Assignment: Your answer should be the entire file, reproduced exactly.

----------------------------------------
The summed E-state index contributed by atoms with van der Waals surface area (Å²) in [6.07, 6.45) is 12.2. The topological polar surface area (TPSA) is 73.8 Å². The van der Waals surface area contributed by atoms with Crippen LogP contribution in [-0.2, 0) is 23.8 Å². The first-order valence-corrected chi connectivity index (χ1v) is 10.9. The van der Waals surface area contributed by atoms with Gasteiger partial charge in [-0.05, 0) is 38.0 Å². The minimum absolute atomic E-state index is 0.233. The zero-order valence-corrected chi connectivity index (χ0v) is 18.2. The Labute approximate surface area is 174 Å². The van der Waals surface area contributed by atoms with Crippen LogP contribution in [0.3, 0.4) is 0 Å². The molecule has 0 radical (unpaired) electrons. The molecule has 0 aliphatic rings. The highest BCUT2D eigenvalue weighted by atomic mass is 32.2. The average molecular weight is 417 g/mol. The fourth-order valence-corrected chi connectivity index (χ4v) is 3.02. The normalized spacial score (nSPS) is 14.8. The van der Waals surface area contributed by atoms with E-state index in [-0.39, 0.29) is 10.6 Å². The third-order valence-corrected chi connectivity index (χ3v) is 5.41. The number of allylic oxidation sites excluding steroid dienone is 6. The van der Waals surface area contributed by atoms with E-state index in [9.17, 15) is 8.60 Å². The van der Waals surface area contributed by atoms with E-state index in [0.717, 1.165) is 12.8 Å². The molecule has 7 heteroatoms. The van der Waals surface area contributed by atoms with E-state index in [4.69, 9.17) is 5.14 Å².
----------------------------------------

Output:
The summed E-state index contributed by atoms with van der Waals surface area (Å²) in [6.07, 6.45) is 12.2. The topological polar surface area (TPSA) is 73.8 Å². The van der Waals surface area contributed by atoms with Crippen LogP contribution in [-0.2, 0) is 23.8 Å². The first-order valence-corrected chi connectivity index (χ1v) is 10.9. The van der Waals surface area contributed by atoms with Gasteiger partial charge in [-0.05, 0) is 38.0 Å². The minimum absolute atomic E-state index is 0.233. The zero-order valence-corrected chi connectivity index (χ0v) is 18.2. The Labute approximate surface area is 174 Å². The van der Waals surface area contributed by atoms with Crippen LogP contribution in [0.3, 0.4) is 0 Å². The molecule has 0 radical (unpaired) electrons. The molecule has 0 aliphatic rings. The highest BCUT2D eigenvalue weighted by atomic mass is 32.2. The average molecular weight is 417 g/mol. The fourth-order valence-corrected chi connectivity index (χ4v) is 3.02. The normalized spacial score (nSPS) is 14.8. The van der Waals surface area contributed by atoms with E-state index in [-0.39, 0.29) is 10.6 Å². The third-order valence-corrected chi connectivity index (χ3v) is 5.41. The number of allylic oxidation sites excluding steroid dienone is 6. The van der Waals surface area contributed by atoms with E-state index in [9.17, 15) is 8.60 Å². The van der Waals surface area contributed by atoms with E-state index in [0.717, 1.165) is 12.8 Å². The molecule has 7 heteroatoms. The van der Waals surface area contributed by atoms with E-state index in [4.69, 9.17) is 5.14 Å².